Monthly archives: June, 2011

1935 Lake Chicot Garden Club Visits Lakeport

While doing research at the Arkansas History Commission in the Clara B. Eno Collection, which contains the source material for her 1939 book, Historic Places in Arkansas, I found a June 1935 article about the Lake Chicot Garden Club’s visit to Lakeport.

By 1935 Lakeport had been vacated by the Johnsons, who moved to Greenville, Mississippi, and sold to Sam Epstein.  Frank Dantzler and his wife, Fannie (both originally from Macon, Mississippi), occupied the home and ran the plantation for Mr. Epstein.  Mrs. Dantzler died in 1936 and Mr. Dantzler continued to operate the plantation until 1950.  He died in 1952.  Both are buried in Odd Fellows Cemetery in Macon.  

The article describes the house (not always accurately) as having a “spacious front lawn filled with oaks and magnolias,” “wrought iron balconies, 12-foot tall mahogany doors, arched doorways, winding stairs and beautiful coped ceilings.”  Outside the house, the ladies of the club found “old slave quarters, dairies and outdoor kitchen still in perfect condition.”

Commentary: The ornamental iron is cast iron, the doors are 10′ 8″ pine with a faux grain in oak and rosewood, and there is only one arch in the house.  There was probably only one dairy and the “outdoor kitchen” was likely the smokehouse, since the kitchen, with a built in cast iron stove, is attached to the house. I’m very curious about the “old slave quarters”; is it the collection of building north of the house captured in a 1927 photo during the flood?  We have since decided these buildings date to after 1870, probably to the time Victor Johnson ran the plantation.

Eno listed 11 historic places in the Chicot County (vs. 34 in her home county of Crawford).

 Eno’s Historic Places in Chicot County (1939)

1. Battlefield of Dutch [sic Ditch] Bayou.

2. A Skirmish during the War between States occurred on the Tecumseh Plantation.

3. Confederate Monument at Lake Village, erected by the Capt. McConnel Chapter of Lake Village, George K. Cracraft Chapter of Eudora, and the citizens of Chicot County.  It stands on the Court House lawn on the lake front.

4. Site of the Corneil Warfield home on Grand Lake on Highway 65 just beyond Eudora.  It contains secret closets.

5.  Home of Lycurgus Johnson, a noted family.

6. The John Saunder home, occupied as a hospital during the War between the States.  Now the home of Judge Harry C. Cook.

7.  Lewellen [sic Llewellyn] Place 12 miles above Luna Landing.

8.  Luna Landing in the northern part of the county on the Mississippi river, where the inhabitants of the nearby county received their supplies from 1840 to 1903.  From the Steamboat Landing on Grand Lake, those in the southern part were supplied.

9. A monument marks the sight where Lindbergh made his first night flight in 1923.  This is on Highway No. 2, two miles north of Lake Village.  Marked by the Delphian Club.

10.  Indian Mounds, Mt. Tecumseh, about 50 feet high.

11.  Lake Village County Seat, marked by Centennial Commission.

I plan on visiting Eno’s sites and updating their description.  Check back for more information.

Saturday Hours — Summer 2011

Good News:  

Lakeport will be open this summer on Saturdays from 11:00 am until 3:00 pm.

Saturday Hours began June 4, 2011 and will continue until September 3  August 27, 2011.

Rows of Cotton, June 7, 2011 
Snow at Lakeport, February 11, 2011

Help a Friend — Johnny Cash Boyhood Home & ASU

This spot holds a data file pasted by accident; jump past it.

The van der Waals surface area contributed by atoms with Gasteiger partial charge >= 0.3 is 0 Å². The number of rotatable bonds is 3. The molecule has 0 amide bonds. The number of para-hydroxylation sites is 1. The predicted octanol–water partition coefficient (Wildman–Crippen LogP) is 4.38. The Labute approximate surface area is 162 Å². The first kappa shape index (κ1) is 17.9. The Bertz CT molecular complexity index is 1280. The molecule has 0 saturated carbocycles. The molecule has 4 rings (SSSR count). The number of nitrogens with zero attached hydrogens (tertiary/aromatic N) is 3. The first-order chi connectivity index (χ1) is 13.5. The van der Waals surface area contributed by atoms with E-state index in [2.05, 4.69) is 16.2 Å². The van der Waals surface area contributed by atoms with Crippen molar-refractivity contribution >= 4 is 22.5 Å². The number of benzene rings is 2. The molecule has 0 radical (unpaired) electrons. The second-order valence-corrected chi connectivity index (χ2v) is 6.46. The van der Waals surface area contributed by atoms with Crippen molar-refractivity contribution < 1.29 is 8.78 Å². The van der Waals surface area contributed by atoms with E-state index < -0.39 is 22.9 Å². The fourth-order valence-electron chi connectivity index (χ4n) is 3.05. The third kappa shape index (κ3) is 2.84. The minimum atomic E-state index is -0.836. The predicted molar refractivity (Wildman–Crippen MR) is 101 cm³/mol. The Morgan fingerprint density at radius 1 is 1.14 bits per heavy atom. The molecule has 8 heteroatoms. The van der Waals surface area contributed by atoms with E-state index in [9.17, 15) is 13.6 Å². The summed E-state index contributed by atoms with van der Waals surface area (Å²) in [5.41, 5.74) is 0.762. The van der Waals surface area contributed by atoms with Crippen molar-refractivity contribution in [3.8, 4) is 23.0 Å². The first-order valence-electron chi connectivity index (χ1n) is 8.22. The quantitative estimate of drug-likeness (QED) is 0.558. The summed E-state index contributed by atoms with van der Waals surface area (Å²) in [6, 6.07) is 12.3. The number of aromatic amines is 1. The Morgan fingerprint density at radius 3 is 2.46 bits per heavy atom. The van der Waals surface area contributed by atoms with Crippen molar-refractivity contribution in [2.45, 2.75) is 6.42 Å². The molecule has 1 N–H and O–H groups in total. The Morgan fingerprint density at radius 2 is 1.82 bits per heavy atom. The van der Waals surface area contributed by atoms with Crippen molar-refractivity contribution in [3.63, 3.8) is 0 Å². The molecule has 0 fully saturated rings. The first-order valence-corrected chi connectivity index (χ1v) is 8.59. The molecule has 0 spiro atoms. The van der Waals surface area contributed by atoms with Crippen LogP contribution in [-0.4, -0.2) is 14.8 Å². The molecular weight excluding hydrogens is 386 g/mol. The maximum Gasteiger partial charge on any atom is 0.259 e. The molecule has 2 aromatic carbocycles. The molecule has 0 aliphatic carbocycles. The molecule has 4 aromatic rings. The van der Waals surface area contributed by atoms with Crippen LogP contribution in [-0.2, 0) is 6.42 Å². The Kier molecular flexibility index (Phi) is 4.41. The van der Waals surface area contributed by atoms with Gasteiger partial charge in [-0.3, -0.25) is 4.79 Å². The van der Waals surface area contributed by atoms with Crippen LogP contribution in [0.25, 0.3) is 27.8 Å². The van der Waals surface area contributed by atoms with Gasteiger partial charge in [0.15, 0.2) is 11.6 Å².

Updated: June 10, 2011

Cash home in its current condition
ASU Staff in front of Johnny Cash’s boyhood home in Dyess

Friends & Johnny Cash fans — Help Arkansas State University and the City of Dyess preserve and open the Johnny Cash Boyhood Home to the public. Vote to help us win $25,000 to go towards the restoration of the house that inspired and cultivated Johnny’s songwriting and music.

ASU and the City of Dyess were chosen from a national pool of applicants to be one of 100 historic “places that matter” who are eligible to win $25,000 to go towards the restoration of the Johnny Cash Boyhood Home. We are competing for votes with 99 other sites, so we’re trying to get our name and link our there as much as possible – please pass on to friends and family.

A quick one-time vote and a valid email address is all it takes for you to support the Johnny Cash Boyhood Home project. Contest ends June 30th. VOTE TODAY!  (registration required to vote)

A little more info:

ASU has recently purchased the boyhood home of Johnny Cash in Dyess.   As one way to fund the restoration, we have been selected to compete for the “This Place Matters” grant through the National Trust for Historic Preservation for this site.  It is a popularity contest to see how many votes each entry can receive.  The first place prize is $25,000. 
Here is where you can help.  If you will take a few minutes to go to: and register to vote for Arkansas State University and the City of Dyess, you can help us secure first place and stay there.  It only takes a few minutes.  You can only vote one time per email account but if you have more than one email, I would encourage you to vote with each account.  As of today we keep moving from first to third and then back. 
Every day, visitors from around the world come to see the place where he grew up.  But this is not the house that JC Cash lived in.  His house was new, freshly-painted inside and out, and a dream-come-true for his family.  We want to restore it back to the original and we can with your help.
You have a little bit of time – until June 30th, so please vote.
If you have already voted, thank you.  I knew you would do it.
And if you haven’t bought your tickets for the Johnny Cash Music Festival on August 4th, consider this your reminder, too.